Perhaps they are lagging due to the fact that the entire country requires heating in the winter and 95% of the population requires cooling in the summer while simultaneously lacking in renewable replacements for said fossil fuels, and Canada, as far as CO2 production goes, is a net carbon a lot. Couple that with a bit of a pansy as a PM and it is easy to see why that government hasn't accomplished anything since taking power....
not rated yet May 16, 2017
Perhaps they are lagging due to the fact that the entire country requires heating in the winter and 95% of the population requires cooling in the summer

Be that as it may, there's still no point in the subsidies as they're ultimately paid by the same people who use the fuels anyhow, and more to the point: the people who try to use less fuel to save money are forced to pay through taxes.

The subsidies, any subsidies be it for fossil fuel or renewables, serve only to make the apparent price lower, so people would buy more of it, which is a market failure because it represents a breakdown in consumer information and makes the market less rational, and the use of resources in general less efficient.

So, the subsidies exist simply to serve a small special interest of the industry at the expense of others.
3 / 5 (2) May 16, 2017
Eikka debunked your troll thinking on the simple economics of petrofuel subsidies.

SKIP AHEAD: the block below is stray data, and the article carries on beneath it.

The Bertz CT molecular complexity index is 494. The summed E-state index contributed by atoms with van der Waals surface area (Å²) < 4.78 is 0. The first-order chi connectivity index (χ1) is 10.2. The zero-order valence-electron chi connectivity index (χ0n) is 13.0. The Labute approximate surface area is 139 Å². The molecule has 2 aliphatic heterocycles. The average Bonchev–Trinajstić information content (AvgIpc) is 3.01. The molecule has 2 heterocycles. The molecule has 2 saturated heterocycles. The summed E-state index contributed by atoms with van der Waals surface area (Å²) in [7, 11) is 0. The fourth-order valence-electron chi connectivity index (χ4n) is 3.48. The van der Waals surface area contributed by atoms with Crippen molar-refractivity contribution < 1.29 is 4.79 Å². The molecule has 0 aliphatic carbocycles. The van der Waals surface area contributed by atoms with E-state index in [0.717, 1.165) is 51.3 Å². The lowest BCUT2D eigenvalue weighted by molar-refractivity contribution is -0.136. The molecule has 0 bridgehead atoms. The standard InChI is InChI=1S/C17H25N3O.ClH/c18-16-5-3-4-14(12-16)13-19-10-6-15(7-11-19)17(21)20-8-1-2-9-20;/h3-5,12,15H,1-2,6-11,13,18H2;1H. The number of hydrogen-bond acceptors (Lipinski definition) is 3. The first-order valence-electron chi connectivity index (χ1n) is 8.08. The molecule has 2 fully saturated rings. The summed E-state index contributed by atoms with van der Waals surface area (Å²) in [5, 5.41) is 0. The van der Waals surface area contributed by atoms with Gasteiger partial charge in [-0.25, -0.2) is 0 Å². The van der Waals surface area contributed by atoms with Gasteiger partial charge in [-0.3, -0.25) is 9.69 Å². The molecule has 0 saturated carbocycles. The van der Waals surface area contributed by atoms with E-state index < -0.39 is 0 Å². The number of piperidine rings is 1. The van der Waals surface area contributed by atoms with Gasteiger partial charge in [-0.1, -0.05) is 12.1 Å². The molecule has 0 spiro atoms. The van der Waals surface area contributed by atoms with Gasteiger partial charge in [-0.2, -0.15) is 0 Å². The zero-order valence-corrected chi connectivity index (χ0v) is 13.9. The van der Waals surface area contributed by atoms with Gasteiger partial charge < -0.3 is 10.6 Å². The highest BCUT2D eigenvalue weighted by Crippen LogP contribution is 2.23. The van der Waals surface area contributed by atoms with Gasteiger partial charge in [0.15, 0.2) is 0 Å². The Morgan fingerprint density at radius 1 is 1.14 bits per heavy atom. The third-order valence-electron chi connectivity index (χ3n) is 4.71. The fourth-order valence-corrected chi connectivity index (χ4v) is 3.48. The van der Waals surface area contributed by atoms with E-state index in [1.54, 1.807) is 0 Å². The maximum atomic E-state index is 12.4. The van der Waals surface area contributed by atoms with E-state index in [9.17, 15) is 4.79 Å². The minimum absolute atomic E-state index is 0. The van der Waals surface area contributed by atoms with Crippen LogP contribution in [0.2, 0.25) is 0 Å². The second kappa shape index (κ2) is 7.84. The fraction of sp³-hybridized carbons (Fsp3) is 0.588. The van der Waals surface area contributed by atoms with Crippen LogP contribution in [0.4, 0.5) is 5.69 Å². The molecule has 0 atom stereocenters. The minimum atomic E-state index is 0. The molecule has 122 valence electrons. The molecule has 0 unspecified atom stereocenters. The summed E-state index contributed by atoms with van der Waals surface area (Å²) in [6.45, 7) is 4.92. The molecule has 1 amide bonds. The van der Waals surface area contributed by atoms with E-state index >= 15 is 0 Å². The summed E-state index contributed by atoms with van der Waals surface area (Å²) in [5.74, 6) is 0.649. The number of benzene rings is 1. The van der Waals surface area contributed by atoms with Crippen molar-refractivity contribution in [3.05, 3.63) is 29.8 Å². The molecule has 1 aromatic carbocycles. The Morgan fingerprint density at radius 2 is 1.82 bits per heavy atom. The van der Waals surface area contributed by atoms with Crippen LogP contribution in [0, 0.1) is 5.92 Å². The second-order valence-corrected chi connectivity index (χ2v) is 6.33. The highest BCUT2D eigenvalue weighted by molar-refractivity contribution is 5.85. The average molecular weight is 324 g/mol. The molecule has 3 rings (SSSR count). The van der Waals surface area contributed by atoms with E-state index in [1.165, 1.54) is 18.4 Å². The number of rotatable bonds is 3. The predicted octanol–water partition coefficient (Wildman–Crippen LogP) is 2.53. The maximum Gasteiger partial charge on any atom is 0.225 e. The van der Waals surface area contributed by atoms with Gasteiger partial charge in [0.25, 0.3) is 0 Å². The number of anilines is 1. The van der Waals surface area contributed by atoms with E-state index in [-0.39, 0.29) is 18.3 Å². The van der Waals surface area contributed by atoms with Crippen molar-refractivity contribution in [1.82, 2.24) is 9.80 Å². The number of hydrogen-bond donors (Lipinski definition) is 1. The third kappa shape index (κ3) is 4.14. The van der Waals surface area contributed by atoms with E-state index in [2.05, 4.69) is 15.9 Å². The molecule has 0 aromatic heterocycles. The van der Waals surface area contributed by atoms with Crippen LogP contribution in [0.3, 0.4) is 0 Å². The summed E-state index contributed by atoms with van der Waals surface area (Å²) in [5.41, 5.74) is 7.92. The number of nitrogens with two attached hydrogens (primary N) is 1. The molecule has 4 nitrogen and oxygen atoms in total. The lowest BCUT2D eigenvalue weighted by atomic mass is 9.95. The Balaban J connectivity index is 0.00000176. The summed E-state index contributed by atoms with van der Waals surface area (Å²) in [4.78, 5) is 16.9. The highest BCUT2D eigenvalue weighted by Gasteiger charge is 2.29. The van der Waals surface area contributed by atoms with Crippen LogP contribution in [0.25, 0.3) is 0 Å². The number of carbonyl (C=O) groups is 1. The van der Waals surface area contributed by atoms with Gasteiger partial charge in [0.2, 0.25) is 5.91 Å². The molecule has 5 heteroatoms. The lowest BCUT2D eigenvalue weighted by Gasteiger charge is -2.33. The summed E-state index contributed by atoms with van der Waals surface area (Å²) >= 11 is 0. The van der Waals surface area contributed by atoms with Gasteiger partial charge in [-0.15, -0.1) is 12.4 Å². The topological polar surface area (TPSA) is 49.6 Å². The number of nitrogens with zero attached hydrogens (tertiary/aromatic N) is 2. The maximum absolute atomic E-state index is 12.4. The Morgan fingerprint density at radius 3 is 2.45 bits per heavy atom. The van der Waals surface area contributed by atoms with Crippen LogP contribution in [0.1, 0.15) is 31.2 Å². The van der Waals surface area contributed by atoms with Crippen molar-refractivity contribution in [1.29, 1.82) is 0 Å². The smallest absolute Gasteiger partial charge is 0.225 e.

As for "Pansy PM", he would easily kick your ass, and seems completely heterosexual. Your comment though is easily explained by your homophobia stemming from your being a closet homosexual.

Just have gay sex already, and keep it all to yourself. Your blathering hangups are annoying in public.


1 / 5 (2) May 17, 2017
Without an audit it's impossible to know if, in fact, there any fossil fuel subsidies. If the situation in Canada is anything like the U.S., subsidies for green energy are several times greater than for fossil fuels. How about get rid of all direct subsidies for energy and let the market decide which technologies are the most efficient and practical?
not rated yet May 17, 2017
It is completely well established that the US Federal government heavily subsidizes petrofuels. Over $4 BILLION annual in just cash handouts. Agencies like USGS and many others doing taxpaid research and operations whose results directly benefit the petrofuel corps, from surveys to chemistry. Free insurance for the otherwise uninsurable nuke industry. Global naval security for shipping oil, gas and fissionables.

The amount of subsidy for sustainable energy is tiny in comparison. Especially considering petrofuels have had over a century of these subsidies, while renewables have been subsidized for a few decades or less.

You are just lying to defend your ideology. Which also includes the fiction of a "free market". Energy systems are absolutely essential to national security. The catastrophic "free market" cannot protect it. Energy has always been subsidized, for good reason, though petrofuel industries can afford to lose it.